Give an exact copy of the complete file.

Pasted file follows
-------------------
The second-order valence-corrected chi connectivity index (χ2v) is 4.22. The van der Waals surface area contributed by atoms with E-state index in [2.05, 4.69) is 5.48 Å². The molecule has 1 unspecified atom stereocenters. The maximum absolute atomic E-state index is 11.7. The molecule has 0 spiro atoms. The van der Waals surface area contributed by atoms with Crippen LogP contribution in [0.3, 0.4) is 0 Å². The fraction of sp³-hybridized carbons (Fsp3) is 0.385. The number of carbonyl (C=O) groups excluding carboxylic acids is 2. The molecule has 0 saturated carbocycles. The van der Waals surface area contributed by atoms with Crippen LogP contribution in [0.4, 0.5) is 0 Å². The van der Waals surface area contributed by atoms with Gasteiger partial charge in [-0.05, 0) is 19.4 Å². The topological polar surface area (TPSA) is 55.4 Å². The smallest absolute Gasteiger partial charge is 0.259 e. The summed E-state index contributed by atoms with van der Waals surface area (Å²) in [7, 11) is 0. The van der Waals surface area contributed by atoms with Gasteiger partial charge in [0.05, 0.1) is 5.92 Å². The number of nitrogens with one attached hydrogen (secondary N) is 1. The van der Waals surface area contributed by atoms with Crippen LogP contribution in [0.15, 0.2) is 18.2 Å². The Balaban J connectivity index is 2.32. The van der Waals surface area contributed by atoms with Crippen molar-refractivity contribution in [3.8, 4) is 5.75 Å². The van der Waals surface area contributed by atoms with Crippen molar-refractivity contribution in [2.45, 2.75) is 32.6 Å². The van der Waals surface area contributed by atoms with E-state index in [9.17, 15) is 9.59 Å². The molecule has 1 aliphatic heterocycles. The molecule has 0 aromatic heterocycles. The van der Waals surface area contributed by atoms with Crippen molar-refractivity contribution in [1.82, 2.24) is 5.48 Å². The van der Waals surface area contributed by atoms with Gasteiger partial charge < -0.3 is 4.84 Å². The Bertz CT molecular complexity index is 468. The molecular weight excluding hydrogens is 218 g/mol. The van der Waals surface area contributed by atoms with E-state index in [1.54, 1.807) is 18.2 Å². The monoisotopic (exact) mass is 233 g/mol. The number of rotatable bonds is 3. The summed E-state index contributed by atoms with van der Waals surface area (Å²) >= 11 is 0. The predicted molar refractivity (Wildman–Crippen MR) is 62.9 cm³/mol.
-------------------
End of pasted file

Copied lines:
The second-order valence-corrected chi connectivity index (χ2v) is 4.22. The van der Waals surface area contributed by atoms with E-state index in [2.05, 4.69) is 5.48 Å². The molecule has 1 unspecified atom stereocenters. The maximum absolute atomic E-state index is 11.7. The molecule has 0 spiro atoms. The van der Waals surface area contributed by atoms with Crippen LogP contribution in [0.3, 0.4) is 0 Å². The fraction of sp³-hybridized carbons (Fsp3) is 0.385. The number of carbonyl (C=O) groups excluding carboxylic acids is 2. The molecule has 0 saturated carbocycles. The van der Waals surface area contributed by atoms with Crippen LogP contribution in [0.4, 0.5) is 0 Å². The van der Waals surface area contributed by atoms with Gasteiger partial charge in [-0.05, 0) is 19.4 Å². The topological polar surface area (TPSA) is 55.4 Å². The smallest absolute Gasteiger partial charge is 0.259 e. The summed E-state index contributed by atoms with van der Waals surface area (Å²) in [7, 11) is 0. The van der Waals surface area contributed by atoms with Gasteiger partial charge in [0.05, 0.1) is 5.92 Å². The number of nitrogens with one attached hydrogen (secondary N) is 1. The van der Waals surface area contributed by atoms with Crippen LogP contribution in [0.15, 0.2) is 18.2 Å². The Balaban J connectivity index is 2.32. The van der Waals surface area contributed by atoms with Crippen molar-refractivity contribution in [3.8, 4) is 5.75 Å². The van der Waals surface area contributed by atoms with Crippen molar-refractivity contribution in [2.45, 2.75) is 32.6 Å². The van der Waals surface area contributed by atoms with E-state index in [9.17, 15) is 9.59 Å². The molecule has 1 aliphatic heterocycles. The molecule has 0 aromatic heterocycles. The van der Waals surface area contributed by atoms with Crippen molar-refractivity contribution in [1.82, 2.24) is 5.48 Å². The van der Waals surface area contributed by atoms with Gasteiger partial charge < -0.3 is 4.84 Å². The Bertz CT molecular complexity index is 468. The molecular weight excluding hydrogens is 218 g/mol. The van der Waals surface area contributed by atoms with E-state index in [1.54, 1.807) is 18.2 Å². The monoisotopic (exact) mass is 233 g/mol. The number of rotatable bonds is 3. The summed E-state index contributed by atoms with van der Waals surface area (Å²) >= 11 is 0. The predicted molar refractivity (Wildman–Crippen MR) is 62.9 cm³/mol.